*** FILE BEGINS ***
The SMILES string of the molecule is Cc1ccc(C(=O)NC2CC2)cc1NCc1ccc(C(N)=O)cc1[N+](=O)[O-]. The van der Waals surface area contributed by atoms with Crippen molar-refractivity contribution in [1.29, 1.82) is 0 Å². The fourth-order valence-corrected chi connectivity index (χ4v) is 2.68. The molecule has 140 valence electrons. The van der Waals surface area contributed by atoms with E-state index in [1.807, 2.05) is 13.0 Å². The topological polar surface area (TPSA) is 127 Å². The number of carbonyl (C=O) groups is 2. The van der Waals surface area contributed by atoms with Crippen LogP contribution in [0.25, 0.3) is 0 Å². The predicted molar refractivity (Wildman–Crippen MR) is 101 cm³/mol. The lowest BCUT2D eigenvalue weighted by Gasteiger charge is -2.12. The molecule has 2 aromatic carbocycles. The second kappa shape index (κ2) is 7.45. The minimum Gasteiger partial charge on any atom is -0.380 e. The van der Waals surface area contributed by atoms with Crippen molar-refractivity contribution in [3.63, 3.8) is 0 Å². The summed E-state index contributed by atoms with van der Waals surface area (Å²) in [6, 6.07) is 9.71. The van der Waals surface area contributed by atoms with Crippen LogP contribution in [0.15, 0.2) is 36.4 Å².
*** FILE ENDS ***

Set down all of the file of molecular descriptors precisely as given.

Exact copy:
The SMILES string of the molecule is Cc1ccc(C(=O)NC2CC2)cc1NCc1ccc(C(N)=O)cc1[N+](=O)[O-]. The van der Waals surface area contributed by atoms with Crippen molar-refractivity contribution in [1.29, 1.82) is 0 Å². The fourth-order valence-corrected chi connectivity index (χ4v) is 2.68. The molecule has 140 valence electrons. The van der Waals surface area contributed by atoms with E-state index in [1.807, 2.05) is 13.0 Å². The topological polar surface area (TPSA) is 127 Å². The number of carbonyl (C=O) groups is 2. The van der Waals surface area contributed by atoms with Crippen LogP contribution in [0.25, 0.3) is 0 Å². The predicted molar refractivity (Wildman–Crippen MR) is 101 cm³/mol. The lowest BCUT2D eigenvalue weighted by Gasteiger charge is -2.12. The molecule has 2 aromatic carbocycles. The second kappa shape index (κ2) is 7.45. The minimum Gasteiger partial charge on any atom is -0.380 e. The van der Waals surface area contributed by atoms with Crippen molar-refractivity contribution in [3.63, 3.8) is 0 Å². The summed E-state index contributed by atoms with van der Waals surface area (Å²) in [6, 6.07) is 9.71. The van der Waals surface area contributed by atoms with Crippen LogP contribution in [0.15, 0.2) is 36.4 Å².